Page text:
Search and Destroy
…words that are killing your writing. Somehow, certain words creep up in our writing while hammering out a first draft. These words are poison, and during subsequent edits, an author should strive above all else to remove them from prose. You won’t get every single one, but realize that if you see these words, typically your sentences can be made stronger by eliminating them.
I put this one first on the list because it’s my biggest crutch. ex. “Mike had prepared for the worst, or so he thought.” This is a sentence that has a story to tell. Elimination of the word ‘had’ works on its own. “Mike prepared for the worst, or so he thought.” If we eliminate the obvious cli’che and elaborate on what preparation means, then it can be dressed up further.
Same thing here. ‘Was’ tends to be followed by filter words, too. It’s like a gravitational pit that pulls telly writing everywhere around it. This word represents maelstroms in the ocean that is your novel. Eliminate at all costs before shipping it off to an agent, or have sentences that read like “Mike was about ready to start…” <-horrible. Which brings up the next one.
3. ‘About’, ‘ready’, ‘thinking about’
Your MC should not prepare for anything. He/she should act. If he/she is thinking about something, show it by having them act on it. Dialogue makes a useful crutch. Telling me that it’s on his/her mind doesn’t. Replace “Sara considered making some coffee.” with “Sara rifled through the coffee filters, glanced at the bag of dark roast, then the coffee pot. She bit her lip, evaluated her energy level, and filled the pot with water.” Something like that.
“The panel just exploded in a shower of sparks.” “The panel exploded in a shower of sparks.” Typically, you can <just> remove this one. It <just> isn’t necessary. I <just> can’t understand why it shows up in the first place.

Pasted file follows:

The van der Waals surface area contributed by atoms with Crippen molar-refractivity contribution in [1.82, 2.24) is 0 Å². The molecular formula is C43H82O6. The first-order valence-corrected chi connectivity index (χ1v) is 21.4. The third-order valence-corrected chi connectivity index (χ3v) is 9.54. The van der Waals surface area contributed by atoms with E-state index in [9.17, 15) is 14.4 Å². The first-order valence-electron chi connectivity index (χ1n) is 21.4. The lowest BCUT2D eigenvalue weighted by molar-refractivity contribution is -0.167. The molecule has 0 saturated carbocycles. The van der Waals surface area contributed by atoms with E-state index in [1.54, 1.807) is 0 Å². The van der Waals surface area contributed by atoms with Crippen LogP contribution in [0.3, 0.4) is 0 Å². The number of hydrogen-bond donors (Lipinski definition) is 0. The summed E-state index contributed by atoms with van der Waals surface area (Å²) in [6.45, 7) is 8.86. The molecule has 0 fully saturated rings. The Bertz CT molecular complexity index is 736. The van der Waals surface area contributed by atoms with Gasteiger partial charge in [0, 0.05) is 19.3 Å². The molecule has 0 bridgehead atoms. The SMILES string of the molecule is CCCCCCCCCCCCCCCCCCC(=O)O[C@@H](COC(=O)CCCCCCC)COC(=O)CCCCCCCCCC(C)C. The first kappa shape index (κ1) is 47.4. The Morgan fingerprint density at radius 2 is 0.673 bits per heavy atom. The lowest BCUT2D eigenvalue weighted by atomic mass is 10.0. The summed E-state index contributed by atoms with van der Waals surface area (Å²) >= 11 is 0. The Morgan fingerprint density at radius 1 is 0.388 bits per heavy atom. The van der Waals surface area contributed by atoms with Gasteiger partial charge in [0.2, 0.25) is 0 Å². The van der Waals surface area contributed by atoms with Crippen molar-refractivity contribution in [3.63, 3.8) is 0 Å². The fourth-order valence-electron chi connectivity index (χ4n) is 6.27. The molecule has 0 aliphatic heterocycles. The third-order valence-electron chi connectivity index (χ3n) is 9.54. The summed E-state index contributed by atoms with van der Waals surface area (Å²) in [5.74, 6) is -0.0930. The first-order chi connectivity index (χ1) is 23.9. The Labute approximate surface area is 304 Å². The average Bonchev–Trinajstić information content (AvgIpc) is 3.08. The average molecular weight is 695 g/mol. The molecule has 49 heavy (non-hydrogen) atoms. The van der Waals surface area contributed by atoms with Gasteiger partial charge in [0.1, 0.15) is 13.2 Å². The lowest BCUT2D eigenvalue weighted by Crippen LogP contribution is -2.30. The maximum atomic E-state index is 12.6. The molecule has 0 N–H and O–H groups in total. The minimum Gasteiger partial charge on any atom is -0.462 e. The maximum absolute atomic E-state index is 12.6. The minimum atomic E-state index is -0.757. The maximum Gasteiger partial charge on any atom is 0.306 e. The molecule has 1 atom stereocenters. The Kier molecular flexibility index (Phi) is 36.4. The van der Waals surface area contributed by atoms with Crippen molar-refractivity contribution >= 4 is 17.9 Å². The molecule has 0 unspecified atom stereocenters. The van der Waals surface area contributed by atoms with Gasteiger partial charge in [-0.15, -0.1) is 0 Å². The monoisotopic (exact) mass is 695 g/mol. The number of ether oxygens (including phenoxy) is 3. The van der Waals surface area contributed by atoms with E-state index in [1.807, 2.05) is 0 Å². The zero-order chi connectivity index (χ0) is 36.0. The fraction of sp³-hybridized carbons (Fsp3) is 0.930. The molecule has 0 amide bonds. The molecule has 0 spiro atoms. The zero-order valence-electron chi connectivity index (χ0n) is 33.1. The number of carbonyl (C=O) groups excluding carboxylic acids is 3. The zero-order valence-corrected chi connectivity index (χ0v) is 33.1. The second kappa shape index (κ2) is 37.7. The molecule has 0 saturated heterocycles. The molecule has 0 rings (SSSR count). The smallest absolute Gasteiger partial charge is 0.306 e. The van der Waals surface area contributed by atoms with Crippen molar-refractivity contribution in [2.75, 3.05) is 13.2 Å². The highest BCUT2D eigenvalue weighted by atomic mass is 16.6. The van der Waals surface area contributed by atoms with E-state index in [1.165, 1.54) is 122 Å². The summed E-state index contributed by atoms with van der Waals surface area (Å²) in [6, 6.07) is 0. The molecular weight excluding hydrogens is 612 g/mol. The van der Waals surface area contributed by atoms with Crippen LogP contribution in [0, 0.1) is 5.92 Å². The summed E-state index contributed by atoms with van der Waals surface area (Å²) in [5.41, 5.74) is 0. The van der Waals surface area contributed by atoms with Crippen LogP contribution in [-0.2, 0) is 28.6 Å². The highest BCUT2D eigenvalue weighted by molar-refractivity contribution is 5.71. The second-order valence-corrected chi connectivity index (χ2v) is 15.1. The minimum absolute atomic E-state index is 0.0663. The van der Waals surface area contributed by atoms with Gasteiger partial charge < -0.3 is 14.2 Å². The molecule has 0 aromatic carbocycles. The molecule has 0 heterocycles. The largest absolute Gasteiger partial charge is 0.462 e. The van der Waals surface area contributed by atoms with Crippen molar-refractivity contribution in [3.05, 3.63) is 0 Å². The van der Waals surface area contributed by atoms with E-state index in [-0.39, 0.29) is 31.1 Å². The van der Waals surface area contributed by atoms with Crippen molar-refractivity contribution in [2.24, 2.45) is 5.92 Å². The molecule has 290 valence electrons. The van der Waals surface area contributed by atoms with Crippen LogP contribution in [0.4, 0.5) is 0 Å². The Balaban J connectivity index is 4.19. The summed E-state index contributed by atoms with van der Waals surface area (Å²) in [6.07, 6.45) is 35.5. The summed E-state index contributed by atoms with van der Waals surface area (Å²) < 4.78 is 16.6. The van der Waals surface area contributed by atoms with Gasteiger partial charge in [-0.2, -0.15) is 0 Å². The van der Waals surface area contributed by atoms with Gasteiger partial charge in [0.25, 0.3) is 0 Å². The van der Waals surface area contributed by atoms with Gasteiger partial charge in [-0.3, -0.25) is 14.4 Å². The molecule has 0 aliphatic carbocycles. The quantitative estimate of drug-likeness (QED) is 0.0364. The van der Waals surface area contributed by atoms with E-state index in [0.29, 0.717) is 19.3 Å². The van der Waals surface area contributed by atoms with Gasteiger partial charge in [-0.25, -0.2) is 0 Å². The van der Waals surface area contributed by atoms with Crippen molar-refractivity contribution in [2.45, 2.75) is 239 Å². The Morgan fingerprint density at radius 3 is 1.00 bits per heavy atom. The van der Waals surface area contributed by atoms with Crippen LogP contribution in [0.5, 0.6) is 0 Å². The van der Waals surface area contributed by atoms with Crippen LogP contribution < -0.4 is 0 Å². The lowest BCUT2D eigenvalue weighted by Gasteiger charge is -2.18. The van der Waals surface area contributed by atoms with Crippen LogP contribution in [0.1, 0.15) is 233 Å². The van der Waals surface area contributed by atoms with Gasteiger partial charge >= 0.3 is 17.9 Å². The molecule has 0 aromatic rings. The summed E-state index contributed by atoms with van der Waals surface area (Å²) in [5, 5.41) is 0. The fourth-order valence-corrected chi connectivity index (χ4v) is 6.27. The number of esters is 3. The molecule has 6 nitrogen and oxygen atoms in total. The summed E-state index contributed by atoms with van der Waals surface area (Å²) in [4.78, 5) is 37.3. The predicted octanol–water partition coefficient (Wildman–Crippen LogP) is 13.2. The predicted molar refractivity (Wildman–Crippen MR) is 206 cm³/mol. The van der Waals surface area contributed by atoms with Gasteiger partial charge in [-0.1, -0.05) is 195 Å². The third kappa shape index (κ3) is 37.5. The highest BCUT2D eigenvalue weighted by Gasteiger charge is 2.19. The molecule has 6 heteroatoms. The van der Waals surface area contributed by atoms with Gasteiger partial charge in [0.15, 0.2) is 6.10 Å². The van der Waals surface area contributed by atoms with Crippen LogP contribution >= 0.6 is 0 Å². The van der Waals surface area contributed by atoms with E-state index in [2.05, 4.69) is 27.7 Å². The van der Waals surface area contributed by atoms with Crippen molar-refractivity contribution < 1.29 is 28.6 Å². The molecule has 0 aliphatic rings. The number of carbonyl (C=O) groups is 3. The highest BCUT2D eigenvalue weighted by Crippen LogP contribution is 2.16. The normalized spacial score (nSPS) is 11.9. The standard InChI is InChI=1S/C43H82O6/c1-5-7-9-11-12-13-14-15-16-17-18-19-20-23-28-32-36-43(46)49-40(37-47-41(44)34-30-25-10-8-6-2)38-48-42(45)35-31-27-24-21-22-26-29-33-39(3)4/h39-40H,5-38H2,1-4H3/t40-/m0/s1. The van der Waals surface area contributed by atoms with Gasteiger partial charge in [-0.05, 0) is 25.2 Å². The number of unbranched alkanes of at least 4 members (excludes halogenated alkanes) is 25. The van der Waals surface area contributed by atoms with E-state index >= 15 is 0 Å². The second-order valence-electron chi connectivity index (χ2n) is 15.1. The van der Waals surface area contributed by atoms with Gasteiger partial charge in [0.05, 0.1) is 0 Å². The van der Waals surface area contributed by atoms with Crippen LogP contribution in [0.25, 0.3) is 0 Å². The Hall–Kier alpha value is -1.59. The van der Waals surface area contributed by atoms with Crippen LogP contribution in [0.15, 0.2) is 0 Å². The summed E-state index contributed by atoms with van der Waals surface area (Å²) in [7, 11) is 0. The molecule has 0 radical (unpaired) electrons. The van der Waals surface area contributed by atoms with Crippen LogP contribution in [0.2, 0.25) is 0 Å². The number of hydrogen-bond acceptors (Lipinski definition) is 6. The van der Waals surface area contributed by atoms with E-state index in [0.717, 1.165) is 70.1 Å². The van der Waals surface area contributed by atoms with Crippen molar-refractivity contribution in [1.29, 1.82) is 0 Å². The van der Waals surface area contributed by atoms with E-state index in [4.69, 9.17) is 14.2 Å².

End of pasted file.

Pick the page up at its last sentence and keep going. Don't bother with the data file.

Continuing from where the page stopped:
This is a delicate issue. Sometimes you need the word ‘that.’ Generally you don’t. Look at every sentence involving ‘that.’ Decide if you absolutely need it. If not, cut it. “The tree limb that hung above the driveway constantly scraped car tops and caused the loss of friends.” Remove ‘that’ from there.
6. Crutch Words
Very, so, really, etc. Anything that modifies an adjective is a crutch that people use to emphasize the fact that they’ve chosen the wrong adjective. “It was so big.” Consider “It was enourmous,” “It was a boheamouth,” “It filled the room/box/backseat.” Modifiers are a signal that it’s time to pull out the thesaurus and find another word.
The hard part:
If you find a bunch of these in your MS, don’t worry. We all do it. We all remind each other not to do it. We all do it again. You can’t write your best prose every single day, specially when you are pushing yourself to 2000 or more words per day, or struggling to get 500 down because of a queer bit of plot to work through and no sleep the previous night. While it’s good to focus on these ideas while you are drafting, don’t get hung up on them. Write your story. Killing crutch words and improving sentences is the final polish, or meringue if you will. Definitely do a search and destroy before sending that MS to the agency squirrels, though, and absolutely do NOT let them creep into your query. (Yea, I said the Q word) Actually, in writing this post I realize how much I need to commit to my own advice.
This article was sourced from my own blog. To keep Google happy, I’m including a link to the source. The original article can be found here.
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